Sunday, April 22, 2012

The Life and Times of Portland Ridge

From February 12th-15th and April 12th-15th we traveled to the dry, coastal forest of Portland Ridge, a peninsula on the south-central coast of Jamaica. To the east of it lies the Portland Bight, which is a bay full of cays and reefs, on the other side of which lies Spanish Town and Kingston. Our purpose there was to do point counts in the dry forest, which entailed visiting fixed points in the woods and recording which species we heard and saw. This gives us a glimpse into the species composition and density in the dry forest as compared to the other habitats we are working in. We also took bug samples and vegetation measurement at these points.

These two photographs were taken by Laura from the top of the fire tower on Portland Ridge. The first is looking towards the Portland Bight with mangroves in the foreground. The white structures out on the water are bauxite processing plants. Bauxite is a key component of aluminum foil, and Jamaica is the world's leading producer of it. The strip mines needed to access the bauxite are a common eye sore of the Jamaican landscape. The second photograph is of the Portland Ridge itself, an extensive tract of tropical dry forest under the protection of a local gun club.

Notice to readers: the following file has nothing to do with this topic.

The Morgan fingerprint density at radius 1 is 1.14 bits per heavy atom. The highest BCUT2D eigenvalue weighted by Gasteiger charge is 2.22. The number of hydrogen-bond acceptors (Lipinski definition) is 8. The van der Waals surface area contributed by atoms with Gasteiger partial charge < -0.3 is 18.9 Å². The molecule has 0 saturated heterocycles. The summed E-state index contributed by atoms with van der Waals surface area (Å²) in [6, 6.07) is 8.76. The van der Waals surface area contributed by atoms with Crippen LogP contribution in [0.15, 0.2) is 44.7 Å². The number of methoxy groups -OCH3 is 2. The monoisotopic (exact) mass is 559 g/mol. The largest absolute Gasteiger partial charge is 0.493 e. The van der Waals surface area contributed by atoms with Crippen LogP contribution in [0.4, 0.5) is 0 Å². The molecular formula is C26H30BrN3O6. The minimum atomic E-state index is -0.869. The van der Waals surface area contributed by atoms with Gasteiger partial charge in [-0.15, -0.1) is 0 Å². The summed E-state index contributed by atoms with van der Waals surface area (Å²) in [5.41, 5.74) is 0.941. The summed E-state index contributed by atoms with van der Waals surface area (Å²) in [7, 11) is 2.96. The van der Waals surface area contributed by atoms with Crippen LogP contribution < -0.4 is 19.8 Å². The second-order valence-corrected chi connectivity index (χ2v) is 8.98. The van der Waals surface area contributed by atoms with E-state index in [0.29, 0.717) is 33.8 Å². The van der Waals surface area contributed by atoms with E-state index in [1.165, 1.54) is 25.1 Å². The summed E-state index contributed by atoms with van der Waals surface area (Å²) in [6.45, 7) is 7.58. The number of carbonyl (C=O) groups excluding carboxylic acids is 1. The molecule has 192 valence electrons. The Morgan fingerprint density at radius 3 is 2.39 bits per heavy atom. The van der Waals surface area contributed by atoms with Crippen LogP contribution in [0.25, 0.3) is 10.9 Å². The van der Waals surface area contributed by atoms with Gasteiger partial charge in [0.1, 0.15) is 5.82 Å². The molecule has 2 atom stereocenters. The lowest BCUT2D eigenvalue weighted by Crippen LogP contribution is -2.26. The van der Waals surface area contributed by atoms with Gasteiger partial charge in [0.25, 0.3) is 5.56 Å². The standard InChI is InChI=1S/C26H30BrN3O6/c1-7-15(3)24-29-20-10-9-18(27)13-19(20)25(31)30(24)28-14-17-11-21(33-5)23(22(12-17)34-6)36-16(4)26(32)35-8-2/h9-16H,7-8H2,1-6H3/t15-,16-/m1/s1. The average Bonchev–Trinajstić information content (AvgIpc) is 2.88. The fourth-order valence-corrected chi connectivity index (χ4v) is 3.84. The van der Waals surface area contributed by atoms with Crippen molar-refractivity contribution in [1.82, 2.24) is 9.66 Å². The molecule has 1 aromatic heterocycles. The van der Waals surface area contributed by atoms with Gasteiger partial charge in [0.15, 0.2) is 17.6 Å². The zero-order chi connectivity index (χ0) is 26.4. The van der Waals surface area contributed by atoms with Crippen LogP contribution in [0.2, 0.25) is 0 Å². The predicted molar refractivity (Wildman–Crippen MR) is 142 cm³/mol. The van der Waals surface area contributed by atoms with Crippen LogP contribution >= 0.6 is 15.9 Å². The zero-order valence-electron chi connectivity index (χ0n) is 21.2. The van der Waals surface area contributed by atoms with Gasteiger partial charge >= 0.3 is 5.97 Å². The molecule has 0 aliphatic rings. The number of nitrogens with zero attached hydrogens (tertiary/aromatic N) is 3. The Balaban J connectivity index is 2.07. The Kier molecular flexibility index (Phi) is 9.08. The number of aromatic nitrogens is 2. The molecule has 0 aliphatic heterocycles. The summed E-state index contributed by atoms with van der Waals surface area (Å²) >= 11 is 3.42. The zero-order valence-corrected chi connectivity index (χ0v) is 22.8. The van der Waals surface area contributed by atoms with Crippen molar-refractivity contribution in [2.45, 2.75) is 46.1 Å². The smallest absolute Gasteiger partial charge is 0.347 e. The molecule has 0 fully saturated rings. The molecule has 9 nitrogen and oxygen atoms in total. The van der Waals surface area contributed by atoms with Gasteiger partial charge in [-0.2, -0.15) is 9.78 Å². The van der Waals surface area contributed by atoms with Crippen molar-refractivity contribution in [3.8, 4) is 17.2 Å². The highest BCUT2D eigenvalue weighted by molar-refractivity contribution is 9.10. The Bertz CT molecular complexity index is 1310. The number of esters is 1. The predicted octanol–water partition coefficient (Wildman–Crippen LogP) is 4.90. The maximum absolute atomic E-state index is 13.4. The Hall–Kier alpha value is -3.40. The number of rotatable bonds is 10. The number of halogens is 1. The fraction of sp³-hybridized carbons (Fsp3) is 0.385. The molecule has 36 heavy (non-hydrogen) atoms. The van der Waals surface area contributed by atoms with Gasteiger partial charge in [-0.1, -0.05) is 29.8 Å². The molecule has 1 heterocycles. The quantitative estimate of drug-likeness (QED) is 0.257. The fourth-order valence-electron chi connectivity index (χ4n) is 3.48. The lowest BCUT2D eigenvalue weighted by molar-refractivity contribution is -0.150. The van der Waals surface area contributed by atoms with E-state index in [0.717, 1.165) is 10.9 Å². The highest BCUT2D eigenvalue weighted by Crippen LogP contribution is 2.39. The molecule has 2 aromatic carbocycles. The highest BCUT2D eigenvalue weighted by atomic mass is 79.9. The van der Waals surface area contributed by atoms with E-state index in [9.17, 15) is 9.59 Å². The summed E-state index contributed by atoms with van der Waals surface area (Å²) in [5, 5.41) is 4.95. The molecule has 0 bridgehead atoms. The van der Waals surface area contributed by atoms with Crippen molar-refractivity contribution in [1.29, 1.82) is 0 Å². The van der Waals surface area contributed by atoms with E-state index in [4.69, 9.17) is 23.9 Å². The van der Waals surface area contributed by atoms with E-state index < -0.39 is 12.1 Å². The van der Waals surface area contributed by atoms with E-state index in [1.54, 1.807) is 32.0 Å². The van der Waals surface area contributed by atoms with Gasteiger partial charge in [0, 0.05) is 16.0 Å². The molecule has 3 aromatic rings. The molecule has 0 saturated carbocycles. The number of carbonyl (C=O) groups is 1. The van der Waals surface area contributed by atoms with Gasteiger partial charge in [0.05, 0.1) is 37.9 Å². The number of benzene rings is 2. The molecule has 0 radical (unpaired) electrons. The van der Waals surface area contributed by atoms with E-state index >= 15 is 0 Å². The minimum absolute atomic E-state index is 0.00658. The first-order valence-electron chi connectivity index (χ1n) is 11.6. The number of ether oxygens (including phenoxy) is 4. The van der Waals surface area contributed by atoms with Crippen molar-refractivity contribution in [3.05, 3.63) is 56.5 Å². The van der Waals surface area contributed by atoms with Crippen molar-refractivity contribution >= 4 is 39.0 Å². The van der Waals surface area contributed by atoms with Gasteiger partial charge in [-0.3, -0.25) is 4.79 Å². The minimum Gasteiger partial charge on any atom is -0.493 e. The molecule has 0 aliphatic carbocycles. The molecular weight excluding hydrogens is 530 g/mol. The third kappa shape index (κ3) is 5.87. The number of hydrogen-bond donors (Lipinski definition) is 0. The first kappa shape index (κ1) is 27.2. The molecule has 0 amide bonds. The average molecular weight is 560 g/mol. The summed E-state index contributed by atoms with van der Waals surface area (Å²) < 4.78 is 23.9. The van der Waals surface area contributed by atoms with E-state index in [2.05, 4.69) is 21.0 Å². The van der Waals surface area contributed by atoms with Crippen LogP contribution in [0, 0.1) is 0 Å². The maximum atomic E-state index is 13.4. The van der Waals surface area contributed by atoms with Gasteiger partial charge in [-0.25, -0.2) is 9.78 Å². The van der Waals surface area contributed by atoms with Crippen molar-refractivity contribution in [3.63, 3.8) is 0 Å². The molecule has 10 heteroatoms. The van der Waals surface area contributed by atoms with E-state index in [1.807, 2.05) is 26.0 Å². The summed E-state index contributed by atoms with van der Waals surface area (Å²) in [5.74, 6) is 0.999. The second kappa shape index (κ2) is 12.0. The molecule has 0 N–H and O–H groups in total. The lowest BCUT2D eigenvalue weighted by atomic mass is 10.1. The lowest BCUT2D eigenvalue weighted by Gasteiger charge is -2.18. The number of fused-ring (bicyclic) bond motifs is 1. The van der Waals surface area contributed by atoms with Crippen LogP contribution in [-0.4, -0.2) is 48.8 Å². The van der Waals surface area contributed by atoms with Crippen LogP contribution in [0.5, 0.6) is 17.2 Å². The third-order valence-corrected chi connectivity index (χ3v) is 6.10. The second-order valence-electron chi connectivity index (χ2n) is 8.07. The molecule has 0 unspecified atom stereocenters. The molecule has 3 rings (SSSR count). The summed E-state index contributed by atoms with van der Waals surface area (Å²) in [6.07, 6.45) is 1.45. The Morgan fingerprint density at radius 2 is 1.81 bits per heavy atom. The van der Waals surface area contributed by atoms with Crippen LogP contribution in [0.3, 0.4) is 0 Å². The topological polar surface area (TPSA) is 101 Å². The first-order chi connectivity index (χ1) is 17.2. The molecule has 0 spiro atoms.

Unfortunately, large sections of this relatively pristine forest were burned a few years ago when a woman clearing land for an illegal ganja plantation let the fire get out of control. The forest’s equilibrium is also tested by feral pigs, cats, and mongoose.